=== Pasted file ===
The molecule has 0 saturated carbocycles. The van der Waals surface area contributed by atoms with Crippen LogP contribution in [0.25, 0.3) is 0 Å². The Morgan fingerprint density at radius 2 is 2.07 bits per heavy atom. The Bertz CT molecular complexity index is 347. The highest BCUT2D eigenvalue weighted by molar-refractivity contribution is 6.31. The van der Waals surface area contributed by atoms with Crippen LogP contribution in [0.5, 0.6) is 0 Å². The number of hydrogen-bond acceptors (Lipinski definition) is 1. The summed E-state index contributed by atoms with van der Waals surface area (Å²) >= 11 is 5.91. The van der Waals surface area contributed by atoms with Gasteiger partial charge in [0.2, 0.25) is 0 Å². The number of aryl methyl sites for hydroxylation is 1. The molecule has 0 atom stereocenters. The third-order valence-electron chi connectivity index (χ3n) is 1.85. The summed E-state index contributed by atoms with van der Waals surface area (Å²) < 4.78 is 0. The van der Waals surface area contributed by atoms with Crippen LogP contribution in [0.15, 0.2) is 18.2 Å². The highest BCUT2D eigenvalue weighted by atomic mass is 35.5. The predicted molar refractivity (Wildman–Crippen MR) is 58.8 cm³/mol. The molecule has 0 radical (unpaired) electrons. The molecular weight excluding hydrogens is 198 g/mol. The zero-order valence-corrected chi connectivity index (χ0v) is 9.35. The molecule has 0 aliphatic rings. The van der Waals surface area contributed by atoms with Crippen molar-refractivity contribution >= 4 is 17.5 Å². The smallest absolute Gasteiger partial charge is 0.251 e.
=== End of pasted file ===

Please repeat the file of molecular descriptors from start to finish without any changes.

The molecule has 0 saturated carbocycles. The van der Waals surface area contributed by atoms with Crippen LogP contribution in [0.25, 0.3) is 0 Å². The Morgan fingerprint density at radius 2 is 2.07 bits per heavy atom. The Bertz CT molecular complexity index is 347. The highest BCUT2D eigenvalue weighted by molar-refractivity contribution is 6.31. The van der Waals surface area contributed by atoms with Crippen LogP contribution in [0.5, 0.6) is 0 Å². The number of hydrogen-bond acceptors (Lipinski definition) is 1. The summed E-state index contributed by atoms with van der Waals surface area (Å²) >= 11 is 5.91. The van der Waals surface area contributed by atoms with Gasteiger partial charge in [0.2, 0.25) is 0 Å². The number of aryl methyl sites for hydroxylation is 1. The molecule has 0 atom stereocenters. The third-order valence-electron chi connectivity index (χ3n) is 1.85. The summed E-state index contributed by atoms with van der Waals surface area (Å²) < 4.78 is 0. The van der Waals surface area contributed by atoms with Crippen LogP contribution in [0.15, 0.2) is 18.2 Å². The highest BCUT2D eigenvalue weighted by atomic mass is 35.5. The predicted molar refractivity (Wildman–Crippen MR) is 58.8 cm³/mol. The molecule has 0 radical (unpaired) electrons. The molecular weight excluding hydrogens is 198 g/mol. The zero-order valence-corrected chi connectivity index (χ0v) is 9.35. The molecule has 0 aliphatic rings. The van der Waals surface area contributed by atoms with Crippen molar-refractivity contribution >= 4 is 17.5 Å². The smallest absolute Gasteiger partial charge is 0.251 e.